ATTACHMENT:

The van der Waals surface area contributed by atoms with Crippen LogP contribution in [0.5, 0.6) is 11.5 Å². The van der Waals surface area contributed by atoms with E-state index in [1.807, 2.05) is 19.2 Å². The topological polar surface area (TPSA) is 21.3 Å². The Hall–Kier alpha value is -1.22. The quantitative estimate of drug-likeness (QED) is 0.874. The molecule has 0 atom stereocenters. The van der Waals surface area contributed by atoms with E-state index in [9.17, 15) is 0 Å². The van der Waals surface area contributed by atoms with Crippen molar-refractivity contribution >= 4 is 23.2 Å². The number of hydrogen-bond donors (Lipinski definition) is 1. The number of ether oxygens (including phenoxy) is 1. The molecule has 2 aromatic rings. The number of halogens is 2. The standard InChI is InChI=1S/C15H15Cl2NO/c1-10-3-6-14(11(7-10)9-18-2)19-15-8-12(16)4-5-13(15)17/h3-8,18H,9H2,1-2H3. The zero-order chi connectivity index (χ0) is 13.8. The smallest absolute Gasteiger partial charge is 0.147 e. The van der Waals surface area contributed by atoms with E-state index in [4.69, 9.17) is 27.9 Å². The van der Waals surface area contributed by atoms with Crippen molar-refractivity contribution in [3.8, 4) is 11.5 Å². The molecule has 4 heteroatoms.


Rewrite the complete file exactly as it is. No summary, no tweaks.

The van der Waals surface area contributed by atoms with Crippen LogP contribution in [0.5, 0.6) is 11.5 Å². The van der Waals surface area contributed by atoms with E-state index in [1.807, 2.05) is 19.2 Å². The topological polar surface area (TPSA) is 21.3 Å². The Hall–Kier alpha value is -1.22. The quantitative estimate of drug-likeness (QED) is 0.874. The molecule has 0 atom stereocenters. The van der Waals surface area contributed by atoms with E-state index in [9.17, 15) is 0 Å². The van der Waals surface area contributed by atoms with Crippen molar-refractivity contribution >= 4 is 23.2 Å². The number of hydrogen-bond donors (Lipinski definition) is 1. The number of ether oxygens (including phenoxy) is 1. The molecule has 2 aromatic rings. The number of halogens is 2. The standard InChI is InChI=1S/C15H15Cl2NO/c1-10-3-6-14(11(7-10)9-18-2)19-15-8-12(16)4-5-13(15)17/h3-8,18H,9H2,1-2H3. The zero-order chi connectivity index (χ0) is 13.8. The smallest absolute Gasteiger partial charge is 0.147 e. The van der Waals surface area contributed by atoms with E-state index in [4.69, 9.17) is 27.9 Å². The van der Waals surface area contributed by atoms with Crippen molar-refractivity contribution in [3.8, 4) is 11.5 Å². The molecule has 4 heteroatoms.